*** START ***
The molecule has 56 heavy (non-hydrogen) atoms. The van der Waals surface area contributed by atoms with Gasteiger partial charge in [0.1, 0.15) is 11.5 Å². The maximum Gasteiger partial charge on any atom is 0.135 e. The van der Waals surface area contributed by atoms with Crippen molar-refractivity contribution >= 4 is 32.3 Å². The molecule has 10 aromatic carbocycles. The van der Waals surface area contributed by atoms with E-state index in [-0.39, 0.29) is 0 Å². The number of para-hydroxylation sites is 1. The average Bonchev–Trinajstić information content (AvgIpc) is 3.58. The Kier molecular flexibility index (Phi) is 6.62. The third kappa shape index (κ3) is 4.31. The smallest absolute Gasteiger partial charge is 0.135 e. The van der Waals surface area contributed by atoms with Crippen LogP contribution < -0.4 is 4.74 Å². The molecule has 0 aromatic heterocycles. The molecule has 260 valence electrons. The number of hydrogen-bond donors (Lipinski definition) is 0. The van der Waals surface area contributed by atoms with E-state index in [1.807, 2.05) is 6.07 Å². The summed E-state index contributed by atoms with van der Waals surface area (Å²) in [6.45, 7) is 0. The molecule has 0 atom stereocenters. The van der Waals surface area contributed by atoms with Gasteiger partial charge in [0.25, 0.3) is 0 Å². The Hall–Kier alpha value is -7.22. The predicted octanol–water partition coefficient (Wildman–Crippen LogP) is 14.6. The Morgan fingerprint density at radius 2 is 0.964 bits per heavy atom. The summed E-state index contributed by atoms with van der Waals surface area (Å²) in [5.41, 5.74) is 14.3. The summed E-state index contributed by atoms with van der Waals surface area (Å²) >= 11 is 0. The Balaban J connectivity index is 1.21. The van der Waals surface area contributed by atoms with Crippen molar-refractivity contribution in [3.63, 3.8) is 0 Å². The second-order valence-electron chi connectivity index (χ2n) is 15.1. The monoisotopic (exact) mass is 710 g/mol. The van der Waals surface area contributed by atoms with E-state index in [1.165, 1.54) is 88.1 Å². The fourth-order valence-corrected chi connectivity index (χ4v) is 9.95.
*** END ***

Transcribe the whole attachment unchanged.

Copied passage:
The molecule has 56 heavy (non-hydrogen) atoms. The van der Waals surface area contributed by atoms with Gasteiger partial charge in [0.1, 0.15) is 11.5 Å². The maximum Gasteiger partial charge on any atom is 0.135 e. The van der Waals surface area contributed by atoms with Crippen molar-refractivity contribution >= 4 is 32.3 Å². The molecule has 10 aromatic carbocycles. The van der Waals surface area contributed by atoms with E-state index in [-0.39, 0.29) is 0 Å². The number of para-hydroxylation sites is 1. The average Bonchev–Trinajstić information content (AvgIpc) is 3.58. The Kier molecular flexibility index (Phi) is 6.62. The third kappa shape index (κ3) is 4.31. The smallest absolute Gasteiger partial charge is 0.135 e. The van der Waals surface area contributed by atoms with Crippen LogP contribution < -0.4 is 4.74 Å². The molecule has 0 aromatic heterocycles. The molecule has 260 valence electrons. The number of hydrogen-bond donors (Lipinski definition) is 0. The van der Waals surface area contributed by atoms with E-state index in [1.807, 2.05) is 6.07 Å². The summed E-state index contributed by atoms with van der Waals surface area (Å²) in [6.45, 7) is 0. The molecule has 0 atom stereocenters. The van der Waals surface area contributed by atoms with Gasteiger partial charge in [0.25, 0.3) is 0 Å². The Hall–Kier alpha value is -7.22. The predicted octanol–water partition coefficient (Wildman–Crippen LogP) is 14.6. The Morgan fingerprint density at radius 2 is 0.964 bits per heavy atom. The summed E-state index contributed by atoms with van der Waals surface area (Å²) in [5.41, 5.74) is 14.3. The summed E-state index contributed by atoms with van der Waals surface area (Å²) >= 11 is 0. The Balaban J connectivity index is 1.21. The van der Waals surface area contributed by atoms with Crippen molar-refractivity contribution in [3.63, 3.8) is 0 Å². The second-order valence-electron chi connectivity index (χ2n) is 15.1. The monoisotopic (exact) mass is 710 g/mol. The van der Waals surface area contributed by atoms with E-state index in [1.165, 1.54) is 88.1 Å². The fourth-order valence-corrected chi connectivity index (χ4v) is 9.95.